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The new legislation aims to proscribe child marriage and female genital mutilation.

Within the confines of the comprehensive Yemeni Child Rights Act, the minimum age for marriage would be 18, in line with the international human rights, moreover it would ban female genital mutilation (FGM). The new legislation also would impose fines on guardians, marriage officials and any other witnesses aware of any offense against the law.

The emergence of the official legislation was facilitated by the push of Yemeni human rights minister, Hooria Mashhour and other actors in the government. The main opponents of the law are the traditional and religious leaders and the parliament's sharia committee.

However, due to the power of the president Abd Rabbuh Mansur Hadi, he is able to overrule their decisions, and it is certain that the growing support for protecting girls from early marriage will shape his decision considerably.

Early marriage and FGM are among the serious problems of Yemen. According to the UN, more than half of Yemeni girls are married by the age of 18, which can impose harmful impacts on their physical, psychological and educational development. In addition, early marriage is only a part of a problem, as abuse often continues in the form of sexual violence and FGM. The new legislation would ban FGM and violence against children, including child labour.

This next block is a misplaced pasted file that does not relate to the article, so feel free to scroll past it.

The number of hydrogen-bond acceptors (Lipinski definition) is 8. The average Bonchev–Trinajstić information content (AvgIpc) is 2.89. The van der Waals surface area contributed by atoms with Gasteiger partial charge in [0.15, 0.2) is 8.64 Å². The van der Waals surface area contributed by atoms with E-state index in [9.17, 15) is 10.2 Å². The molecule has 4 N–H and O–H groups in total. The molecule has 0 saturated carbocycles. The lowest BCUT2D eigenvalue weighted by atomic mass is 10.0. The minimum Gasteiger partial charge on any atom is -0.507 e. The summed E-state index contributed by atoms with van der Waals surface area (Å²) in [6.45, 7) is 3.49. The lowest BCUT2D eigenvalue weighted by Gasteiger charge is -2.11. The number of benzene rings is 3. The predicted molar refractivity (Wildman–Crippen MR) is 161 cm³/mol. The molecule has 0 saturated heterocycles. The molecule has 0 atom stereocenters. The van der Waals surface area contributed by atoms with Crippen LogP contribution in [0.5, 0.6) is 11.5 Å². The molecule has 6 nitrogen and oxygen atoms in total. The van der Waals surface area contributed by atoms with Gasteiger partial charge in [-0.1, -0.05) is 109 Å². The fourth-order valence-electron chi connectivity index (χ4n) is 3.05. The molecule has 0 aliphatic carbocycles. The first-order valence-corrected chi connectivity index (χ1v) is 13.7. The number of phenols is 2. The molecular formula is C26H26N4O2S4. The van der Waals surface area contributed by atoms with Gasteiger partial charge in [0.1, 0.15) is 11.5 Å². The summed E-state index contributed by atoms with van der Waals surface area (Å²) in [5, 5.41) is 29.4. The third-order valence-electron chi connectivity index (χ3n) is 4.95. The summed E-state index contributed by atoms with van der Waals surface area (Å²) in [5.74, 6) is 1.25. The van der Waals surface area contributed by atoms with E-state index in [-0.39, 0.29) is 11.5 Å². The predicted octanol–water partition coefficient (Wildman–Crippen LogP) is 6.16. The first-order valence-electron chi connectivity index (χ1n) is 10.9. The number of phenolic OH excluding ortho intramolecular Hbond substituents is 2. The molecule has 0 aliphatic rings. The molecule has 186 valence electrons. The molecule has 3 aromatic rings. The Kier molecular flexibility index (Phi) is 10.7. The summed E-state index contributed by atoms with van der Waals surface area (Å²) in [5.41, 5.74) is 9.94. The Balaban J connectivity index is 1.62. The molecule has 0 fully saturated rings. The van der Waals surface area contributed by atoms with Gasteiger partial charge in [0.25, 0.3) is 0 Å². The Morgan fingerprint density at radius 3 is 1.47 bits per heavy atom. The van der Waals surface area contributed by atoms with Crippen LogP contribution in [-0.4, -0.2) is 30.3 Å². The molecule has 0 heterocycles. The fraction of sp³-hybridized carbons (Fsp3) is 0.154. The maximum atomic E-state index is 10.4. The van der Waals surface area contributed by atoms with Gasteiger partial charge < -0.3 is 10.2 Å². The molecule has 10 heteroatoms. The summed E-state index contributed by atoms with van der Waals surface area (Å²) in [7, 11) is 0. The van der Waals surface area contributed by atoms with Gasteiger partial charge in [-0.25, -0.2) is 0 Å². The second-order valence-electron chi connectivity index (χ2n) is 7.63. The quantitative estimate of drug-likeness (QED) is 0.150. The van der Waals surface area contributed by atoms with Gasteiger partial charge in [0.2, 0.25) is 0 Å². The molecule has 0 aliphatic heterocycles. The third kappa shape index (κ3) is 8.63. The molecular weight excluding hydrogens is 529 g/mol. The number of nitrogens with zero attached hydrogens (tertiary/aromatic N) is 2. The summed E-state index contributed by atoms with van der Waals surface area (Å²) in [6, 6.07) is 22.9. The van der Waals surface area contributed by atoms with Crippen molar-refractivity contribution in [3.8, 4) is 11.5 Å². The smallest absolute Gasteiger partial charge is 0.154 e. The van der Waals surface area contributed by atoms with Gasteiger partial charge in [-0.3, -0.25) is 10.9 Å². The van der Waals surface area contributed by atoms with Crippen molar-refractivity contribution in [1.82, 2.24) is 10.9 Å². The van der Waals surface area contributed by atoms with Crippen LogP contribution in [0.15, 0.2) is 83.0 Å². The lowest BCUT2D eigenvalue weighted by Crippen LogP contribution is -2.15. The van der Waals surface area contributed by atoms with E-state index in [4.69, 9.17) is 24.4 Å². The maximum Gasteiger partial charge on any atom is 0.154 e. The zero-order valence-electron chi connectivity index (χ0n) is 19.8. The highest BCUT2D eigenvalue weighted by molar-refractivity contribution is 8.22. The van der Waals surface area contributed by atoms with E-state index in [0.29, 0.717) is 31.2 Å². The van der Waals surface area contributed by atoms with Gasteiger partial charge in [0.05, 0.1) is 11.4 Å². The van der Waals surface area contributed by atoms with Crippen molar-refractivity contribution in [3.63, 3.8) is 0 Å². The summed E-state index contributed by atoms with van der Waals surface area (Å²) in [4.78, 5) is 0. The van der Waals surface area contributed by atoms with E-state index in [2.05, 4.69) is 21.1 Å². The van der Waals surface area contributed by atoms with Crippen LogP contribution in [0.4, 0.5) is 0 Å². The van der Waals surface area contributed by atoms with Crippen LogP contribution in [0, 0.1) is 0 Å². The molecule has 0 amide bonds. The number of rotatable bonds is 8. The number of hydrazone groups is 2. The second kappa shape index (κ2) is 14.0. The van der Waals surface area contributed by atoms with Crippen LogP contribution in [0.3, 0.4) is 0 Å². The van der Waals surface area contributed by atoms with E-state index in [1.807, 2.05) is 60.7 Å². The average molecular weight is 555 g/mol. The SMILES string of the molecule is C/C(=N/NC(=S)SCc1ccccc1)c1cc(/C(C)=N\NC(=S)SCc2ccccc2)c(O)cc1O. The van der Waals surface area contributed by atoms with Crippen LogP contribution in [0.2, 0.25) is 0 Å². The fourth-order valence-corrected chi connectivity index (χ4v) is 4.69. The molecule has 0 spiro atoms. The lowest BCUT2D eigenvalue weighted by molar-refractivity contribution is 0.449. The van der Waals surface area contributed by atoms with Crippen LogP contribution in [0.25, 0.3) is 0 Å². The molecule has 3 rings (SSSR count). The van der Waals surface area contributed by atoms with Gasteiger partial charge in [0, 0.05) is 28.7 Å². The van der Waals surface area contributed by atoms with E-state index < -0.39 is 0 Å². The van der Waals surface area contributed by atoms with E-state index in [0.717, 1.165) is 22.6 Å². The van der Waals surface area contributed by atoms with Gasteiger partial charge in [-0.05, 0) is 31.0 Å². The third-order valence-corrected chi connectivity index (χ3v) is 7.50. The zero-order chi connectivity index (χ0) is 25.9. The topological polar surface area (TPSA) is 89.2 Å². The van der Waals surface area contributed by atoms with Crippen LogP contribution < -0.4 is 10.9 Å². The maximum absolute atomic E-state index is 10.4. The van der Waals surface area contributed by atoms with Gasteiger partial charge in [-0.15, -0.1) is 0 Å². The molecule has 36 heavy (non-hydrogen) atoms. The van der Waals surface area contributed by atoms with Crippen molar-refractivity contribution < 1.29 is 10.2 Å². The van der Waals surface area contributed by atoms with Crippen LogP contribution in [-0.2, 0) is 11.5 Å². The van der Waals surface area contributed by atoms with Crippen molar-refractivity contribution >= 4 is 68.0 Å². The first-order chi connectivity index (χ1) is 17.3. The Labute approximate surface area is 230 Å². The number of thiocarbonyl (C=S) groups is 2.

Yemen also recognized the significance of an interlinked approach which is a necessary condition to ensuring those at risk are protected early on from the prospect of a lifetime of abuse. Furthermore, effective implementation and well-resourced health, education and justice systems are also crucial aspects to reach the desired goals.

Stepping forward regarding the rights of girls is also perceptible in other countries in the Arab world. For instance, one of the Pakistani local assembly voted to create a law to introduce a minimum age of 18 for marriage.

Hopefully, Yemeni authorities will seize the moment to achieve major advances which is not only beneficial for the female population but for the entire society. This can mean a huge step toward a future for Yemen where the rights of girls are better respected.


The gLAWcal team

The 6th of May 2014

(Source: The Guardian)

This news has been realized by gLAWcal—Global Law Initiatives for Sustainable Development in collaboration with the University Institute of European Studies (IUSE) in Turin, Italy and the University of Piemonte Orientale, Novara, Italy which are both beneficiaries of the European Union Research Executive Agency IRSES Project “Liberalism in Between Europe And China” (LIBEAC) coordinated by Aix-Marseille University (CEPERC). This work has been realized in the framework of Workpackages 4, coordinated by University Institute of European Studies (IUSE) in Turin, Italy.